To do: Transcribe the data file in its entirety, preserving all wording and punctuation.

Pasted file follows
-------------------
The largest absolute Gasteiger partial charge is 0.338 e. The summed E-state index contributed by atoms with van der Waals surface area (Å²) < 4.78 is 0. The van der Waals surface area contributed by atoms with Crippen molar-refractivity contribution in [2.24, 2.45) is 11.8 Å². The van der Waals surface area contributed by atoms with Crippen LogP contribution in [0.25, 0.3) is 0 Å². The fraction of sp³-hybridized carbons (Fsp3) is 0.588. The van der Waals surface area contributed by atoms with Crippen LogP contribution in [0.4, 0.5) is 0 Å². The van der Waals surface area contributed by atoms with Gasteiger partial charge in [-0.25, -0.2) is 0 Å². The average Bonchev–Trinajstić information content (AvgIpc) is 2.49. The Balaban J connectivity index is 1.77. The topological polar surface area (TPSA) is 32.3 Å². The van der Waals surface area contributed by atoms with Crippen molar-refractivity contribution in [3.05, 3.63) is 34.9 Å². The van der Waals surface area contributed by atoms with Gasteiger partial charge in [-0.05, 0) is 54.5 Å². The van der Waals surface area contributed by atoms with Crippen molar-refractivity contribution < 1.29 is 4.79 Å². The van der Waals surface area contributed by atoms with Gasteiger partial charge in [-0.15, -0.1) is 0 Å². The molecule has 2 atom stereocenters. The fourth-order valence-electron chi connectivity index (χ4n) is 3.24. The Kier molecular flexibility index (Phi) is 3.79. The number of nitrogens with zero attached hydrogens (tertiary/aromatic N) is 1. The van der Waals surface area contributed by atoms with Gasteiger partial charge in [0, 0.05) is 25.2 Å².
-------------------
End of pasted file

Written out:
The largest absolute Gasteiger partial charge is 0.338 e. The summed E-state index contributed by atoms with van der Waals surface area (Å²) < 4.78 is 0. The van der Waals surface area contributed by atoms with Crippen molar-refractivity contribution in [2.24, 2.45) is 11.8 Å². The van der Waals surface area contributed by atoms with Crippen LogP contribution in [0.25, 0.3) is 0 Å². The fraction of sp³-hybridized carbons (Fsp3) is 0.588. The van der Waals surface area contributed by atoms with Crippen LogP contribution in [0.4, 0.5) is 0 Å². The van der Waals surface area contributed by atoms with Gasteiger partial charge in [-0.25, -0.2) is 0 Å². The average Bonchev–Trinajstić information content (AvgIpc) is 2.49. The Balaban J connectivity index is 1.77. The topological polar surface area (TPSA) is 32.3 Å². The van der Waals surface area contributed by atoms with Crippen molar-refractivity contribution in [3.05, 3.63) is 34.9 Å². The van der Waals surface area contributed by atoms with Gasteiger partial charge in [-0.05, 0) is 54.5 Å². The van der Waals surface area contributed by atoms with Crippen molar-refractivity contribution < 1.29 is 4.79 Å². The van der Waals surface area contributed by atoms with Gasteiger partial charge in [-0.15, -0.1) is 0 Å². The molecule has 2 atom stereocenters. The fourth-order valence-electron chi connectivity index (χ4n) is 3.24. The Kier molecular flexibility index (Phi) is 3.79. The number of nitrogens with zero attached hydrogens (tertiary/aromatic N) is 1. The van der Waals surface area contributed by atoms with Gasteiger partial charge in [0, 0.05) is 25.2 Å².